4. Difficulty playing or engaging in leisure activity quietly.
5. Being on the go or active as if driven by some kind of motor.
6. Talking excessively.
7. Impulsively blurting out answers before questions have even been asked or completed.
8. Difficulty waiting their turn.
9. Interrupting or intruding on others. In addition, for the diagnosis of ADHA to be made six or more of these signs of hyperactivity must persist for 6 months to a degree that is interfering with the child’s development and is inappropriate for the child’s stage of development. ADD accompanied by hyperactivity is defined as ADHD.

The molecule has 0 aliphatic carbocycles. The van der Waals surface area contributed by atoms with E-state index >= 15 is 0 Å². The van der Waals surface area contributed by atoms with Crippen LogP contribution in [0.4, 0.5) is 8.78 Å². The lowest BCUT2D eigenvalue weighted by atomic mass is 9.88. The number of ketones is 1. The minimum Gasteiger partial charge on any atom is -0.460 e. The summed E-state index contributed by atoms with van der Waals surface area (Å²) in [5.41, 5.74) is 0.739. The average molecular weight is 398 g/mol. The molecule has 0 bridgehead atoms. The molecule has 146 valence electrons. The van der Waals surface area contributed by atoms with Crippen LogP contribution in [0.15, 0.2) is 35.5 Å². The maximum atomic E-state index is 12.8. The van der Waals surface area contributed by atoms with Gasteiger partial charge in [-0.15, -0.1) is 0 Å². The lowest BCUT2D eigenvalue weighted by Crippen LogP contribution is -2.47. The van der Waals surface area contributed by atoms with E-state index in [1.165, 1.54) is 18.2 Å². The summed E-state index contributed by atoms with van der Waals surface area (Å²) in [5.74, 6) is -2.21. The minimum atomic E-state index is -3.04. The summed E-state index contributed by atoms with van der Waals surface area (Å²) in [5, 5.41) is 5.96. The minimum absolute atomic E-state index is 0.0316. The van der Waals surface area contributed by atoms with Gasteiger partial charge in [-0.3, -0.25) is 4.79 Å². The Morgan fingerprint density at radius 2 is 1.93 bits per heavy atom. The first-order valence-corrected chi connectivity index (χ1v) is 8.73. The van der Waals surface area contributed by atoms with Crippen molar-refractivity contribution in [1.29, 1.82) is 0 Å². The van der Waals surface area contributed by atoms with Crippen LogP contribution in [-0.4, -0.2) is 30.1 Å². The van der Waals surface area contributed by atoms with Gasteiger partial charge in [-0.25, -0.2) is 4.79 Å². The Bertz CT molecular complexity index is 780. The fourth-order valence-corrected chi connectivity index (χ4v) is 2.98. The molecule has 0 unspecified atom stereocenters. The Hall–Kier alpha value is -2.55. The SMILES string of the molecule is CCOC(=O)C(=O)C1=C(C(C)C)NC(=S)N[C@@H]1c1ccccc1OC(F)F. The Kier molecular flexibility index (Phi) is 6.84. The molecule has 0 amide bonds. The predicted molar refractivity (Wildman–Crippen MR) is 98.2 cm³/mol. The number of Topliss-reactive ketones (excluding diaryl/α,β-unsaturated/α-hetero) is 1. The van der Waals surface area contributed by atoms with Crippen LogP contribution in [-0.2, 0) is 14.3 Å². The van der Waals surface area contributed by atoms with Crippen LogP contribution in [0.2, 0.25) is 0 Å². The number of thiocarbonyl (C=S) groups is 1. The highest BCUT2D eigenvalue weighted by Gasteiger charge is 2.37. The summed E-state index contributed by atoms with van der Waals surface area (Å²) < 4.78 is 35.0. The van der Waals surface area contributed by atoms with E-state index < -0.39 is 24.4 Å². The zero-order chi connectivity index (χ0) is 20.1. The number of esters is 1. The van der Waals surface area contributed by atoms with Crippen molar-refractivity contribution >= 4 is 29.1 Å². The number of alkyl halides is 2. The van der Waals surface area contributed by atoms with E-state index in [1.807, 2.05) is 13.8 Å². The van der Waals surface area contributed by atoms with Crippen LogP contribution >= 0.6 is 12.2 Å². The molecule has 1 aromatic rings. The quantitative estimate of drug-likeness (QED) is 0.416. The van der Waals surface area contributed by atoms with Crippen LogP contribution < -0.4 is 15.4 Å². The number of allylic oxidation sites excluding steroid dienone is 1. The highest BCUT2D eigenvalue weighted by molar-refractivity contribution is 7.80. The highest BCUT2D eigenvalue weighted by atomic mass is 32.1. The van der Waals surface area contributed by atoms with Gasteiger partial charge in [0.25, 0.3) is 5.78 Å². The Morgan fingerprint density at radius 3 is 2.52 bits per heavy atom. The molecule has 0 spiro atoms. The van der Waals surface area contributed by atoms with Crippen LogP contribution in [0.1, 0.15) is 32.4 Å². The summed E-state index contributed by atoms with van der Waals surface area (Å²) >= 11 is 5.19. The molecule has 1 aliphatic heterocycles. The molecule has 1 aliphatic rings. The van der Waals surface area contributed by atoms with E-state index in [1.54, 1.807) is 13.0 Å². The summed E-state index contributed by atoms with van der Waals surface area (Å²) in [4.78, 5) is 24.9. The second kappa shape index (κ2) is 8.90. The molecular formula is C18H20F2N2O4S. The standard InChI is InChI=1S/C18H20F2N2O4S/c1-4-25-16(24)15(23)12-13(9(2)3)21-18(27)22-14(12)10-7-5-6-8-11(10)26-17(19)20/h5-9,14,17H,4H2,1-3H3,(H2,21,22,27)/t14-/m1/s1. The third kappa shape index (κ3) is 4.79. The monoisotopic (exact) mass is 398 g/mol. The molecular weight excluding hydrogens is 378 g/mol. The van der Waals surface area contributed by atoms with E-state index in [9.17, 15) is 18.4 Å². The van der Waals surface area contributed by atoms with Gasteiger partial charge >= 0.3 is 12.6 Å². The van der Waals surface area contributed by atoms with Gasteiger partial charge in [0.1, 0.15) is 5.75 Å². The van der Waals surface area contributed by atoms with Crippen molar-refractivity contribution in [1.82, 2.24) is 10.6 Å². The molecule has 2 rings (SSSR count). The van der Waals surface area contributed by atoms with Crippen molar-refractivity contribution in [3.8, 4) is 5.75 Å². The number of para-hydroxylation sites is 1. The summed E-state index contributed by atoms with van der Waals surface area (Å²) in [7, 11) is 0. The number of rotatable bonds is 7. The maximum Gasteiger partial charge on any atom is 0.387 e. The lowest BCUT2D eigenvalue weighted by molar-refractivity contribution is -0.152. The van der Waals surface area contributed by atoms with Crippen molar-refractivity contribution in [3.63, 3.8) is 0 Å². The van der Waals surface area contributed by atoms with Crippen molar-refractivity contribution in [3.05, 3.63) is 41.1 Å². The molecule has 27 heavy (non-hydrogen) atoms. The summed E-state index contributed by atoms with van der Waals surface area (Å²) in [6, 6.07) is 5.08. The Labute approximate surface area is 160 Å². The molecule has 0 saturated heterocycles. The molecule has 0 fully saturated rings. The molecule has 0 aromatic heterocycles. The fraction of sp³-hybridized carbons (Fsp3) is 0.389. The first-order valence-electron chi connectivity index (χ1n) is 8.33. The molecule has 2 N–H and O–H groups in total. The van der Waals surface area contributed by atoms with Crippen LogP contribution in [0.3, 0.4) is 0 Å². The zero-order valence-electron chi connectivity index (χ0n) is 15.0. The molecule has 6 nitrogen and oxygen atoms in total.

Living With Your Diagnosis